Unfortunately, this control goes by different names, as does the correct setting, making this a most confusing issue. In a few displays, there's actually an Overscan control, which should be set to 0 or Off. More often, the control is called something like Size, Picture Size, or Aspect Ratio. The correct setting is often called something like Just Scan, Screen Fit, or Dot by Dot. In some cases, setting the control to 16:9 eliminates overscanning, but in other cases, this setting enables it.
The only way to be sure you've disabled overscanning is to display a pixel-cropping test pattern from a disc such as HD Benchmark, which reveals if any pixels are being cropped from the edges. While displaying this pattern, cycle through the settings until you find the one that causes no pixels to be cropped.
3D Without Glasses
I'm wondering about 3D TVs that don't require glasses. I was in Riyadh, Saudi Arabia, a few weeks ago, and they had a few of these on display in the mall. The display just said "Experience 3D" and didn't have any brand or manufacturer label on it. I thought they looked pretty good. From across the mall, it looked just like a normal 2D TV, but when you stood in front of it, the picture (which was mostly simple animations and such) suddenly popped into 3D. You had to stand in certain spots to see the effect, but several people could easily watch it at once. Standing the correct distance from the screen also seemed to help.
So my question is, should I wait for these to hit the market instead of the currently available ones that require glasses? After reading the reports from CES, I was under the impression they are still many years away, but seeing them in public scattered around the mall makes me wonder if they will be available sooner than I thought.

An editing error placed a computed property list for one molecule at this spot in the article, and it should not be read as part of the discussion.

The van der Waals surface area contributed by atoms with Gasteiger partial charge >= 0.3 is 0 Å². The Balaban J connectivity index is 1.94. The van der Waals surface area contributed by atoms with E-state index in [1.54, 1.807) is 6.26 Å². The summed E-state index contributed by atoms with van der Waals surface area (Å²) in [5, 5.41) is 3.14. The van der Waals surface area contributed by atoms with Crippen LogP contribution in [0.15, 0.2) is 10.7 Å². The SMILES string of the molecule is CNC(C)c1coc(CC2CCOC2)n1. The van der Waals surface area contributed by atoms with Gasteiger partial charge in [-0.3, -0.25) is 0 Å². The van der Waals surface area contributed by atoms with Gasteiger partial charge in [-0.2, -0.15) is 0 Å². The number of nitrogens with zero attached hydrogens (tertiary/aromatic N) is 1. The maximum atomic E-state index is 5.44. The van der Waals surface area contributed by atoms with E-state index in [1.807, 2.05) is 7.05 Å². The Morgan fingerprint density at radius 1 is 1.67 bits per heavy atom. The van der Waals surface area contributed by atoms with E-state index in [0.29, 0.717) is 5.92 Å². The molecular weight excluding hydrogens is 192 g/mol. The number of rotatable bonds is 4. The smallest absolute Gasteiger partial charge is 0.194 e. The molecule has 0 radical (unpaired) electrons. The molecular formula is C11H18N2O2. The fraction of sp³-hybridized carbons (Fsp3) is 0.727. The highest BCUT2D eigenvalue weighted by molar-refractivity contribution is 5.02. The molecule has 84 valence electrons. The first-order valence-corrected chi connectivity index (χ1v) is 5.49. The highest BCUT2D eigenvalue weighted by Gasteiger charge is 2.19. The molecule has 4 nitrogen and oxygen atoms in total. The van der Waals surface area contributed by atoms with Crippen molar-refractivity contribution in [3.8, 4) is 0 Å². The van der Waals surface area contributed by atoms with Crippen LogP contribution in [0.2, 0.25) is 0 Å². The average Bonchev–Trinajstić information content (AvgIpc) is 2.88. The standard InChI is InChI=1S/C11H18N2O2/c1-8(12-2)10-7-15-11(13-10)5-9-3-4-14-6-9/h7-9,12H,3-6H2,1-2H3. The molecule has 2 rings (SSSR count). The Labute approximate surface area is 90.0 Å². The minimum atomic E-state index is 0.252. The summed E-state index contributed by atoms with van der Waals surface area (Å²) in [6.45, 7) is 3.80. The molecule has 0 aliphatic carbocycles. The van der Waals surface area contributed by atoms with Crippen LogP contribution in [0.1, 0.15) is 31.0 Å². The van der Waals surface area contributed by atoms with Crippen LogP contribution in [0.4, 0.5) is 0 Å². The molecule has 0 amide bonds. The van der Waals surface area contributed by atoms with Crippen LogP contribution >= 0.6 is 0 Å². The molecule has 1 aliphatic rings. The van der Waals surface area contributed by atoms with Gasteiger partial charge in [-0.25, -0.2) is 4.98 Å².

What you saw is called an autostereoscopic display, a technology that has been around for some time. A lenticular screen is placed in front of the image, which is similar in principle to the cards and toys with a flat, ribbed plastic surface that show one image when viewed from one angle and a different image when viewed from another angle. The ribs on the TVs you saw are much thinner than they are on those cards and toys, but the idea is basically the same.
Autostereoscopic displays haven't caught on for a couple of reasons. For one thing, you are correct that you must be in a particular spot to see the 3D effect, which is visible within a 10-degree "window" that repeats itself as you move off axisthis is why several people can see it at the same time. If both eyes are within one of these windows, it looks fine, but if one eye is in one window and the other eye is in the adjacent window, it looks really weird.
Also, this type of display cuts the horizontal resolution seen by each eye in half, which is not desirable. As a result, I don't expect these displays to become very popular in the consumer marketplace.